THE WORLD AHEAD

An Audio Preview of the World Next Week

James M. Lindsay and Robert McMahon

CFR's James M. Lindsay and Robert McMahon discuss Kenyan elections, the scramble to assemble a new government in Italy, and the sixtieth anniversary of Stalin's death. Listen to the Podcast »

What Is Egypt?

Steven A. Cook

President Barack Obama has worked hard to keep relations between Washington and Cairo on track as Egypt has lurched from one political crisis to another over the last two years. But where exactly is that track supposed to be leading? It is not at all clear that the president knows. Read More on from the Potomac to the Euphrates »

Lee Kuan Yew: The Grand Master's Insights

Graham Allison and Robert Blackwill

Lee has been a mentor to every Chinese leader from Deng Xiaoping to Xi Jinping, and a counselor to every U.S. president from Richard Nixon to Barack Obama. In their new book, Graham Allison and Robert Blackwill extract the essence of Lee's visionary thinking about critical issues, including U.S.-China relations, India, and globalization. Read the Book »

Abe's Post-Summit Decisions

Sheila A. Smith

Following his first summit meeting with President Barack Obama, Japanese Prime Minister Shinzo Abe faces important economic challenges. His ability to appoint a governor for the Bank of Japan and secure participation in the Trans-Pacific Partnership will be contingent on support from both houses of parliament. Read More on Asia Unbound »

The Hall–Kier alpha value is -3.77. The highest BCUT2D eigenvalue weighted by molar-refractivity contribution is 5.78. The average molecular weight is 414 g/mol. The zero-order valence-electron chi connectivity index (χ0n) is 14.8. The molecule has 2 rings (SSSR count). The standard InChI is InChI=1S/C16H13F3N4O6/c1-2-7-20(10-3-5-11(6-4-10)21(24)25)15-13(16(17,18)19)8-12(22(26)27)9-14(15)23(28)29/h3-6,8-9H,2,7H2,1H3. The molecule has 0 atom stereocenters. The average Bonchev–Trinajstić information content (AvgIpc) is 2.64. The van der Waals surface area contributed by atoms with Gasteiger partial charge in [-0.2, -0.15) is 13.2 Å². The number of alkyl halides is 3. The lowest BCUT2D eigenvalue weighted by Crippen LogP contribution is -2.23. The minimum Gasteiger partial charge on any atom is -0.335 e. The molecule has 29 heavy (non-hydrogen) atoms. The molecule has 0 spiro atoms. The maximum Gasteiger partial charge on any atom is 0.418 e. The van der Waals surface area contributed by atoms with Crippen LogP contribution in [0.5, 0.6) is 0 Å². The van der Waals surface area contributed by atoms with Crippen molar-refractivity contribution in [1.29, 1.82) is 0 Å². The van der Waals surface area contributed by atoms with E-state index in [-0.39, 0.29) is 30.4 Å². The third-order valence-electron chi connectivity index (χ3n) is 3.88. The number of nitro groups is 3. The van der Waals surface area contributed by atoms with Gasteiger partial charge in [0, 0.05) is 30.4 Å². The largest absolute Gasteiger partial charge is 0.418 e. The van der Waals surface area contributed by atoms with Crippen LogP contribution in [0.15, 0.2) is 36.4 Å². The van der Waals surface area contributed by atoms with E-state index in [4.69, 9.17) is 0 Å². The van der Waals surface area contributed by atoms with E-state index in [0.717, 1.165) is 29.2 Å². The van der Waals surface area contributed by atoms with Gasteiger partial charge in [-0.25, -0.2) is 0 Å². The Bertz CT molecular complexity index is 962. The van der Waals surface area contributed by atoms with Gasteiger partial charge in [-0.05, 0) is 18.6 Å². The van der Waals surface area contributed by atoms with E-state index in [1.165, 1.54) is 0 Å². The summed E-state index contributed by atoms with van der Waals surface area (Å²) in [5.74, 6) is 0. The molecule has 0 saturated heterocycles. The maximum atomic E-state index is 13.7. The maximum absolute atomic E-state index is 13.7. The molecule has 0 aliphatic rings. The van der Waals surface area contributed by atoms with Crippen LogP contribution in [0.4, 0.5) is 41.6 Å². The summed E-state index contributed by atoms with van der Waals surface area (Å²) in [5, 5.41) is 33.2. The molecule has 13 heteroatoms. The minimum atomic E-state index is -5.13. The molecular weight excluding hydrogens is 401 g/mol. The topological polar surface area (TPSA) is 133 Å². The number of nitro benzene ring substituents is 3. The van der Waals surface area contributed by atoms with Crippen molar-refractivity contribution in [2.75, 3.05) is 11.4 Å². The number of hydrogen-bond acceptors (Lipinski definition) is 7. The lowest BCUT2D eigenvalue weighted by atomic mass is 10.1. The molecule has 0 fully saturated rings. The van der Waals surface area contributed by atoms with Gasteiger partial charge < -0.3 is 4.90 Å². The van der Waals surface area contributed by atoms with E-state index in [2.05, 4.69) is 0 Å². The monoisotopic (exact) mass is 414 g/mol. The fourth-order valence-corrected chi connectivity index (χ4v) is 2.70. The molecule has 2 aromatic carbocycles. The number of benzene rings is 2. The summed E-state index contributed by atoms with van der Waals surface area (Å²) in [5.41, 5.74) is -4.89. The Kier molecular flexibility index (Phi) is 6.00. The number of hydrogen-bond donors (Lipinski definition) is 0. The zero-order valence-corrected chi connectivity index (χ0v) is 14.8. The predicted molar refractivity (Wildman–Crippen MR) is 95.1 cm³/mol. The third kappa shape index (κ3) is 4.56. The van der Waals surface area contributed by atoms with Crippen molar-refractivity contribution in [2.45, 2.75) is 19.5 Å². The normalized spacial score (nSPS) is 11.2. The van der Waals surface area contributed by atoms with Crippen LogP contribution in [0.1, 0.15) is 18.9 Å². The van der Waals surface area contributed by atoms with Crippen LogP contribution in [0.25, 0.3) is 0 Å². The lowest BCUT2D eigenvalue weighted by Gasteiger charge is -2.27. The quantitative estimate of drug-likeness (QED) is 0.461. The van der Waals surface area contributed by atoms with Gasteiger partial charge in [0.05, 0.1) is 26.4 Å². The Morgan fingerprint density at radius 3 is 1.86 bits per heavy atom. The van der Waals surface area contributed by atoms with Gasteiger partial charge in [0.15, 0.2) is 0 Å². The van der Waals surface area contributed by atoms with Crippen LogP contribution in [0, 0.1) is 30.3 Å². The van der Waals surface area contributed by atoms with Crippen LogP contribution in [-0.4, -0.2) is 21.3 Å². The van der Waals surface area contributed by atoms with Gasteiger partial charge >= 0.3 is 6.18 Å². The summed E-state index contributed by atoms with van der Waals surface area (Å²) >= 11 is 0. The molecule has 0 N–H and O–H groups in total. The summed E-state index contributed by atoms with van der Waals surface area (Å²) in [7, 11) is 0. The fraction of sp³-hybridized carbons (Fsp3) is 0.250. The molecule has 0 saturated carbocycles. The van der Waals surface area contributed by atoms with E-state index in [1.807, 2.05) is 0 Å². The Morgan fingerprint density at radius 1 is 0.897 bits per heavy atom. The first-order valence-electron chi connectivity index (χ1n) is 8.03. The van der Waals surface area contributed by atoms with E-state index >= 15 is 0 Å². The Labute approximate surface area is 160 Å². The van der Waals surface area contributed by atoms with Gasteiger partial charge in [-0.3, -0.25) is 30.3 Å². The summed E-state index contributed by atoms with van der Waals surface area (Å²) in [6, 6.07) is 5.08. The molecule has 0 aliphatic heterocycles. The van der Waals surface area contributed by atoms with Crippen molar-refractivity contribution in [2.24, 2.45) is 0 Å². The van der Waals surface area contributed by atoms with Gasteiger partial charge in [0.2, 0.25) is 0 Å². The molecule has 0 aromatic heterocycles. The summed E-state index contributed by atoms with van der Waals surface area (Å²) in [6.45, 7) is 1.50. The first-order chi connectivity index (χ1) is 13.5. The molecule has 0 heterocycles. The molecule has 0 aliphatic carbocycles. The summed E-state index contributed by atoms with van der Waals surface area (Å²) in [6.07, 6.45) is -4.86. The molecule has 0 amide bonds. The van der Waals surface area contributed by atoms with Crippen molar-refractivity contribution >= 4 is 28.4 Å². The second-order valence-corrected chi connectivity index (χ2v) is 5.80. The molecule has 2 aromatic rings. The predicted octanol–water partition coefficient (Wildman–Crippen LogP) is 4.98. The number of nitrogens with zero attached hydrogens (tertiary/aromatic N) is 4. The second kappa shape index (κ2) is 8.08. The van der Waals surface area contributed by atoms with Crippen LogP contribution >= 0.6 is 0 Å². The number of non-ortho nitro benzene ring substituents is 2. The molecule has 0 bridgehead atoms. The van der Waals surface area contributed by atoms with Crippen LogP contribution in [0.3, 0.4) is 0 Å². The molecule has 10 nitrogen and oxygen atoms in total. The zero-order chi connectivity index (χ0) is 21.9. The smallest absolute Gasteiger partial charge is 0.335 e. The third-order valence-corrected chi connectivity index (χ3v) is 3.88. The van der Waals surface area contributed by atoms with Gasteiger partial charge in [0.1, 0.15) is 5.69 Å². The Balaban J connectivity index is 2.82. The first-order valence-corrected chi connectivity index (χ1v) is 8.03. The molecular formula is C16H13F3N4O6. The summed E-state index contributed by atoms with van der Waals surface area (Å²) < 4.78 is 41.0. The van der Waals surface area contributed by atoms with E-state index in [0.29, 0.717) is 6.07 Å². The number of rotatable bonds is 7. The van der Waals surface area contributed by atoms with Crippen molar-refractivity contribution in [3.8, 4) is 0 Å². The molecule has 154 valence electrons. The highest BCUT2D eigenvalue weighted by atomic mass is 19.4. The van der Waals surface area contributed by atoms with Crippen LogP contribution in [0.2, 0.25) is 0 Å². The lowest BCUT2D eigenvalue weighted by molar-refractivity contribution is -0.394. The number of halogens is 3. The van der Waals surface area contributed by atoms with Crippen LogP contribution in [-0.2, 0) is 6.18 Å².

Democracy's Decline and the Case of Kenya

Joshua Kurlantzick

There was once a widely shared hope that Kenya would be part of a new, "Fourth Wave" of democracy. But in Africa, Asia, and now the Middle East, we have witnessed the emergence of either dysfunctional democracies or, like Kenya, countries that have turned into elected autocracies. Reversing this decline will require concerted efforts from both the leaders and citizens of once-promising democracies. Read the Expert Brief »

Why Transatlantic Trade Winds Are Blowing

Jeffrey J. Schott

While a free-trade deal has eluded the U.S. and EU for more than twenty years, both have greater incentives to reach an agreement that could stimulate halting economies on both sides of the Atlantic. Read the Interview »

WORLD EVENTS CALENDAR

March 3 - 5: American-Israeli Public Affairs Committee Annual Conference, Washington, DC
CFR Resources on: Israel

March 4: Presidential Election, Kenya
CFR Resources on: Kenya

View the Calendar »

INSIDE CFR

Today in CFR's New York office, CFR fellow Micah Zenko hosted a U.S. drone policy panel with Palantir Technologies' Michael Leiter and the American Civil Liberties Union's Jameel Jaffer. Watch the Discussion

The Battle for Bretton Woods

In a new book, CFR's Senior Fellow and Director of International Economics Benn Steil argues that the U.S.-China monetary standoff makes "a new Bretton Woods" impossible.